4. The American Bishops better not make this a show boating exercise. This had better be real and they had better get some religion. The irony will be that the american branch of the church will be destroyed from within by the very forces the church has preached as a danger. They will become the ultimate proof of the evil corruption by the left on morals.
35 posted on 11/12/2002 7:37:29 PM PST by longtermmemmory
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To: longtermmemmory
"Being homosexual means you can't be a priest"

Yes, I can understand if he were a practicing homosexual. But, what about the one who recognizes he has that tendency but with the grace of God he is trying to overcome it. Remaining devout to his calling, he sruggles inwardly daily to overcome certain desires. Do we not give this priest an opportunity that he may, again with the grace of God, to overcome his tendency to and become a productive individual. I think compassion should be shown towards these priests and those who openly flaunt their lifestyles should be gone forever, zero tolerance would be the credo. I'm afraid a kind of 'witch hunt' will ensue and any priest who doesn't exhibit a 'certain manner' would be labeled and falsely accused. Yes, do 'tiptoe' for you no not what you are doing. Peace

36 posted on 11/12/2002 9:48:22 PM PST by ejo
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To: sandyeggo
You're welcome.
37 posted on 11/12/2002 10:22:28 PM PST by Salvation
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To: ejo
"Being homosexual means you can't be a priest"


"Yes, I can understand if he were a practicing homosexual. ..."


__________________

Hogwash. This is the weak leftist psychobable. Homosexual behavior is learned. Your pop-psychology falls into the homosexual propaganda. This is the same wrong thinking that removed homosexual conduct as an illness in the DSM-III and pedophilia from phychological disorders in DSM-IV. (at least until internal uproar cause the revision to uncerimoniously put in back in DSM-IV-RV).

There is ZERO hard science to support your "tendencies" argument. The nature vs nurture argument has been adressed in other threads in FR.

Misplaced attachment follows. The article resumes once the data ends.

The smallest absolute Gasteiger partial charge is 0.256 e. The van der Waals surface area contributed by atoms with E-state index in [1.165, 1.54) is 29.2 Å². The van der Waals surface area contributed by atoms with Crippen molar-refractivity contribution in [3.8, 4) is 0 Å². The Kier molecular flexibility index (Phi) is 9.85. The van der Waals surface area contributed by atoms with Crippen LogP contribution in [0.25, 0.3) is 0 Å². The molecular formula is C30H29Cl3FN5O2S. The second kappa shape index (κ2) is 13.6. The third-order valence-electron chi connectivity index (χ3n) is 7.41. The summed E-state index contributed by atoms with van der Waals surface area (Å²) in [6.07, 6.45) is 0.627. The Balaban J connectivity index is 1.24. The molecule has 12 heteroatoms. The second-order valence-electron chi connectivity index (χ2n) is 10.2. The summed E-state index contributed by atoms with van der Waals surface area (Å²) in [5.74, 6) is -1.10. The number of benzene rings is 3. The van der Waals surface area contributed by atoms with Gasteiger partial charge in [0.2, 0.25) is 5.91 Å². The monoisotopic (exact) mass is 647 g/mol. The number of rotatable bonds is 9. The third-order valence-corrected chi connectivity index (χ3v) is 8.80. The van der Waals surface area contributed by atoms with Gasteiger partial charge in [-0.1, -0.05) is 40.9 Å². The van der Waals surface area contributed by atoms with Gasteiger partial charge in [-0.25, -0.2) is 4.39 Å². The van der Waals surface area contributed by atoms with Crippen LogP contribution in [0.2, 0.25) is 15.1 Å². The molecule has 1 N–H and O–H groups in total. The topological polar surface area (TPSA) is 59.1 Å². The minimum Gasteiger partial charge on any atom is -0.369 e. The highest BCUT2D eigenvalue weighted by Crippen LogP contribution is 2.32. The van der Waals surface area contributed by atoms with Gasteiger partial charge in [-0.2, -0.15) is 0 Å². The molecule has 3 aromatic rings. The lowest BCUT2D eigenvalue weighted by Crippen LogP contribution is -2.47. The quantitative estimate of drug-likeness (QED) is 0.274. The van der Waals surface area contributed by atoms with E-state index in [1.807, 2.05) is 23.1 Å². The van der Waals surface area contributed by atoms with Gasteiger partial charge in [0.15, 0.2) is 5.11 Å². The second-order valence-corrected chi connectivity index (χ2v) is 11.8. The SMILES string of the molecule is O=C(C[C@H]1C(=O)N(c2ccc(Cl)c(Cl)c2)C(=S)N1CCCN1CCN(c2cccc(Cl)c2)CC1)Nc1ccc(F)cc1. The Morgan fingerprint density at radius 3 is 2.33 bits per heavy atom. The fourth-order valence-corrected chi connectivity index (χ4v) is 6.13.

No homosexual priests. period. No maried priests period. No convicted child molesters. period.
38 posted on 11/13/2002 4:26:50 AM PST by longtermmemmory
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To: Coleus
There is tangible evidence that the man made a false accusation against the Cardinal--his own words recorded in depositions, that's a fact that can be checked out and be documented.

<> Do you have access to the deposition? I heard it reported as I mentioned - that the gentleman did not say his accusations were lies, rather, he said his memory had been so damaged by his AIDS that he wasn't able to be certain the charges were true.

The other things mentioned in the piece about Card Bernardin are very disturbing. I gues one can just blow them all off and say they are unproven....no pattern heree...just move along.....nothing to see.

I will just speak for myself. I have always opposed the Masons. I do not plan to schedule a homosexual glee club to sing at my funeral. I don not think "listening sessions" with proabortionists are helpful. I do not think encouraging homosexuals to become priests and Bishops is helpful...Call me crazy....<>

39 posted on 11/13/2002 5:42:00 AM PST by Catholicguy
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To: longtermmemmory
Priest, etc,etc,etc,

Then what have we left?Somewhere, somehow some compassion has to be exercised. What would Jesus do? When he Himself sat with the sinners and the so-called intelligansia of that era riduculed Him for just doing what a lot of us are doing at this moment. I am not defending the militant homosexual, they will have to answer to the Almighty when their time comes. But I'm addressing that small percentage, why not extend that bit of compassion and not bitterness as they struggle to be chaste in their calling. You may think of me as naive when it comes to homosexuality, BUT I am trying to walk in their shoes for the moment and to experience their pain in their personal struggles. At this time prayer would help immensely instead of beratement to these lost souls.

40 posted on 11/13/2002 8:22:02 AM PST by ejo
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To: Catholicguy
Do you have access to the deposition? I heard it reported as I mentioned - that the gentleman did not say his accusations were lies, rather, he said his memory had been so damaged by his AIDS that he wasn't able to be certain the charges were true.>>>>>>